Posted: Saturday, July 15, 2023. 4:45 pm CST.
By Celeste Chang: NBC News reports that scientists have predicted a climate of extremes as the Earth warms beyond acceptable benchmarks because humans continue to belch fossil fuel pollution into the atmosphere.
Professor in the Earth and planetary sciences department at Johns Hopkins University, Ben Zaitchik, stated, “All of this is entirely consistent with what greenhouse gas warming does and is in line with the trends we expect.” He continued, “Still there’s something that feels surprising — emotionally surprising — when you see these happening with increasing frequency and severity.”
Though researchers have not calculated how much climate change has changed the odds of the specific weather events causing disruptions this summer, scientists see the “fingerprints” of climate change varying across the landscape of America. The events have peeved communities in almost every region of North America. It has taken lives, damaged homes and stolen the pleasures of summer for residents.
Earlier this month, Earth had its hottest recorded days for average global temperatures. Some scientists believe that is a signal that El Niño – one-half of the recurring climate pattern across the tropical Pacific, the El Niño-Southern Oscillation which shifts back and forth irregularly every two to seven years – is taking control and raising temperatures on top of background warming from climate change.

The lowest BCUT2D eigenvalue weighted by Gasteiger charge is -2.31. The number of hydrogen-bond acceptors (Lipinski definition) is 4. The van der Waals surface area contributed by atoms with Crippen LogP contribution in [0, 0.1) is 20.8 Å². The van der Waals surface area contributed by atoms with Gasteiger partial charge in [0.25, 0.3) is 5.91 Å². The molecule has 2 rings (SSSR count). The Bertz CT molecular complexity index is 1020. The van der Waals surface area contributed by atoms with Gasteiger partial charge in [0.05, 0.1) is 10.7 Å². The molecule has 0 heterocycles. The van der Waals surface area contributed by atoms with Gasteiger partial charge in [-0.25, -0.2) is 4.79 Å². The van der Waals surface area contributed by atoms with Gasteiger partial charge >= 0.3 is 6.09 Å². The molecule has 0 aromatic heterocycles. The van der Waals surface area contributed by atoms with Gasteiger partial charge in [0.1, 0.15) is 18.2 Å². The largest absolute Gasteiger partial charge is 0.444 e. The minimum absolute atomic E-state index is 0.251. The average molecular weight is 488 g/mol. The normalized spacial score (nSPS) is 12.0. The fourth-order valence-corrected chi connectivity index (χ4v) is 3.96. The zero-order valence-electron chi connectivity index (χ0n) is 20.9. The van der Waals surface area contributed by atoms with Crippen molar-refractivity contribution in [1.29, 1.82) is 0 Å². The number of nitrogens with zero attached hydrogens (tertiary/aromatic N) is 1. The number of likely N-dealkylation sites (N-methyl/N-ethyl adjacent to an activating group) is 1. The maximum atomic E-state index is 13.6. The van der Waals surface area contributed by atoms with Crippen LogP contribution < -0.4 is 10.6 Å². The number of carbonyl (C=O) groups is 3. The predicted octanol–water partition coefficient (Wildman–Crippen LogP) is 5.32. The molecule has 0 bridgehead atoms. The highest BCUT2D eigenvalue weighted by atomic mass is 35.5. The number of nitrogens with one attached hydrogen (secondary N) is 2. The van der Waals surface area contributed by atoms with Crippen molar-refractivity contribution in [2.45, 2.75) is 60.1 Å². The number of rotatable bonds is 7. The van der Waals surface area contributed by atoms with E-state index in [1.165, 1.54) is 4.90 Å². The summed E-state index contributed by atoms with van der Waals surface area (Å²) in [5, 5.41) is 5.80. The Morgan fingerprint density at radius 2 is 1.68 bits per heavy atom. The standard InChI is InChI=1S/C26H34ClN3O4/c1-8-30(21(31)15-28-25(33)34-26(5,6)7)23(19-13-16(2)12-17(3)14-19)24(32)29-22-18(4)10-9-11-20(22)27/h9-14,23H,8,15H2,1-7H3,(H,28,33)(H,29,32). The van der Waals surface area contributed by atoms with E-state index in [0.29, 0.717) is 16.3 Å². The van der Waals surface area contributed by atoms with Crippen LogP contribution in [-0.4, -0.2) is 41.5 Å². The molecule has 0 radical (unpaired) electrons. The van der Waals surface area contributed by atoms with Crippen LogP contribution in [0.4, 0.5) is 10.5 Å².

Sea surface temperatures in North America have been record hot since mid-March. The lengthened marine heat wave is cooking waters off the coast of Florida, pushing ocean temperatures about 5-7 degrees Fahrenheit above normal. Oceans have reportedly absorbed about 90 percent of the heat trapped by greenhouse gases.
NBC reports that “Canada saw more acreage burned this year by wildfires than any other year on record. A record-smashing heat wave this spring primed northern Canada for the fires that have burned more than 37,000 square miles of land so far, according to the Canadian Interagency Forest Fire Centre. Scientists are predicting wildfires to increase in North America as temperatures warm and make fire behavior more likely. A build-up of fuels from fire suppression and forest management practices is also contributing to the problem.”
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